I have had a lot of questions from people on the status and progress of the game. The favorite question is “When is the game going to get released?” I have a separate blog open for this but since I don’t put any technical stuff on that blog, I decided to throw in some more details on the things that are happening with the game. First, the game is on track and we are doing great thus far. Most of the team is contributing little to nothing at the moment. Except the beta testers, who are busy at work. So for the time I am pretty much pulling the programming side of things alone. There isn’t much left anyways but there are just too many small small things to take care of.
First the AI. It is not yet up to my satisfaction. Enemies sometimes get stuck into walls, fall off cliffs or behave weird. I don’t think this is going to be too much of an issue. Such issues are generally solved by clever heuristics and eliminating obvious redundant conditions. All entities in the O2 Engine’s AI module are handled by individual state-machines and are fully modeled on state transition logic. These redundant conditions are in fact eliminated quite nicely with the state logic, i.e. having a specific state to handle a specific condition. Also some tweaks here and there are due. I had initially feared that the AI would take significant CPU cycles, and since I am doing all shadow silhouette calculations on the CPU, the game would become significantly CPU bound. That is clearly not the case. The game does not go CPU bound except for some low end single core machines and you generally do not have any problems with CPUs 1.8 GHz and above. With shadows turned OFF, the game can run on a P III 1 GHz easy.
In fact I am finding things are quite the opposite. The game has difficulty pushing geometry on lower end graphics cards and is probably more fill rate intensive than I would have liked. Of course this is when running with shadow volumes ON. That was expected since stenciling, especially for stencil shadows, is the most time consuming activity for the GPU. The engine does aggressively cull out shadows when it can, and just yesterday I finished a new optimization technique that decimates shadow volumes for static geometry at the cost of some CPU overhead. Even so, stenciling can be suicidal on lower end cards with limited fill rate, especially when occlusion geometry has high polygon count. Having said that, I am getting an FPS of about 30-34 on a card like the old Geforce 6200 TC with everything from glow effects to full screen bloom turned on. For any higher level card and for that matter even a mid-range card, pushing Doofus 3D level geometry along with volume shadows is a walk in the park.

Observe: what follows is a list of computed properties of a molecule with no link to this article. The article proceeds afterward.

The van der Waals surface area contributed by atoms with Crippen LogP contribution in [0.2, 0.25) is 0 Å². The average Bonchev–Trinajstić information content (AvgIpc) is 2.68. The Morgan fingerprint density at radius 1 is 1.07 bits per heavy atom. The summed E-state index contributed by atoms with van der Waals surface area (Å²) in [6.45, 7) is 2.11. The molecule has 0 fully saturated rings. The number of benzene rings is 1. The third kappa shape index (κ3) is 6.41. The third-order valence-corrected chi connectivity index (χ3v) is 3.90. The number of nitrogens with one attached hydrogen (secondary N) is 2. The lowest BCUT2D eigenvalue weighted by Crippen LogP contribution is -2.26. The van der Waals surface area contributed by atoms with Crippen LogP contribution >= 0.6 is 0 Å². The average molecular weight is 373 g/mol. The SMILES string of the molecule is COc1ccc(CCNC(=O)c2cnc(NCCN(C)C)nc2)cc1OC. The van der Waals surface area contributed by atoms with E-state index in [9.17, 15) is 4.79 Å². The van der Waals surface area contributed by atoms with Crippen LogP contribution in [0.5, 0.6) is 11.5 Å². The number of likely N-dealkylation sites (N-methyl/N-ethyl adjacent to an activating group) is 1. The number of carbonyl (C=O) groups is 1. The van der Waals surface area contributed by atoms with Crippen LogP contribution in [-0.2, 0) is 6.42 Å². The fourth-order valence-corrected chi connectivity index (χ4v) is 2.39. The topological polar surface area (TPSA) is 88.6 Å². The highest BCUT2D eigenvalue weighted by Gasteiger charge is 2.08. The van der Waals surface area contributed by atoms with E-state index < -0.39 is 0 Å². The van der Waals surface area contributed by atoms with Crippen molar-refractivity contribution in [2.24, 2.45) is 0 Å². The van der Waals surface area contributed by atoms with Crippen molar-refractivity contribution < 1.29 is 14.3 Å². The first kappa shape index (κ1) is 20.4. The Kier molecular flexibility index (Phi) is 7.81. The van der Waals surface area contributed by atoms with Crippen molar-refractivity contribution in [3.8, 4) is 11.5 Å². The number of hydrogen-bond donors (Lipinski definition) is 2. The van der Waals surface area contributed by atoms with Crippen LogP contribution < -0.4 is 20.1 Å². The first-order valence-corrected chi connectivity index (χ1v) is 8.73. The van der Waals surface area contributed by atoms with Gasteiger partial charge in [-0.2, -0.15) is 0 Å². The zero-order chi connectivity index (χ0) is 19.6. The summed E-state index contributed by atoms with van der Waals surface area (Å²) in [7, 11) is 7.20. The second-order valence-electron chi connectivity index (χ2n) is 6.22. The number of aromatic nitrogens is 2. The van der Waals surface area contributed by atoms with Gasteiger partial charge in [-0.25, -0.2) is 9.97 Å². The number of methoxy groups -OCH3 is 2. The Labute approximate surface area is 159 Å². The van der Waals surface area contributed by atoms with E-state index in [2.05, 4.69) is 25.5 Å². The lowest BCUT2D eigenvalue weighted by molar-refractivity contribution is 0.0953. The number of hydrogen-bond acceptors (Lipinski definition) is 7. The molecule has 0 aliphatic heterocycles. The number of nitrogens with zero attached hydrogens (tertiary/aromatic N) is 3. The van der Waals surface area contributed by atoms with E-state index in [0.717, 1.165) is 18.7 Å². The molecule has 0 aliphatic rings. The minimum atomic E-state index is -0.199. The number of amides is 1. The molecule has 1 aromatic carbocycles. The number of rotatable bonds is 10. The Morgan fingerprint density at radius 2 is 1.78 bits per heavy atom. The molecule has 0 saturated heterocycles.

However, we are marketing the game as a casual game and as with most casual games, it must run with bare minimum hardware. Most casual gamers don’t have a clue what a graphics card is, or what an update of a driver means. They have nothing more than an on-board card. True, these days mother-boards do ship with ATI and NVIDIA chipsets, bit unfortunately not all. My main concern is the game running on on-board Intel cards. Intel cards are lousy, and that is putting it mildly. These cards can sometimes exhibit ridiculous behavior and are giving me maximum headaches as of now. A few days back I was running the game on a machine with an on-board Intel card and the game used to run at 10 FPS at a resolution of 640×480, and at a nice 34 FPS at a resolution of 800×600, then used to drop again for higher resolutions. Explain that! No it wasn’t some program running in the background. I stopped all programs and some services and disconnected from the internet. Still this wired behaviour.
The fact is the game needs to scale to hardware so that it can run even on crappy GPUs. This is easier said than done and my current task is to see that the game detects and adjusts itself to even the most basic graphics hardware. There are also issues which are too specific to cover here like driver issues, render-to-texture issues and things like that. I also need to work on further optimizations to juice out higher FPS values. In the meantime the beta testing is also throwing up new bugs. Fortunately there have been no major bugs like GPFs or crashes reported by any of the beta testers. The game ran on most of the systems tested thus far. Sometimes a little slower than expected, sometimes with a lot of z-fighting of shadows, but the main thing is it ran.
That’s about it. The march continues, and I hope I can wind things down slowly and come out of this almost infinite beta.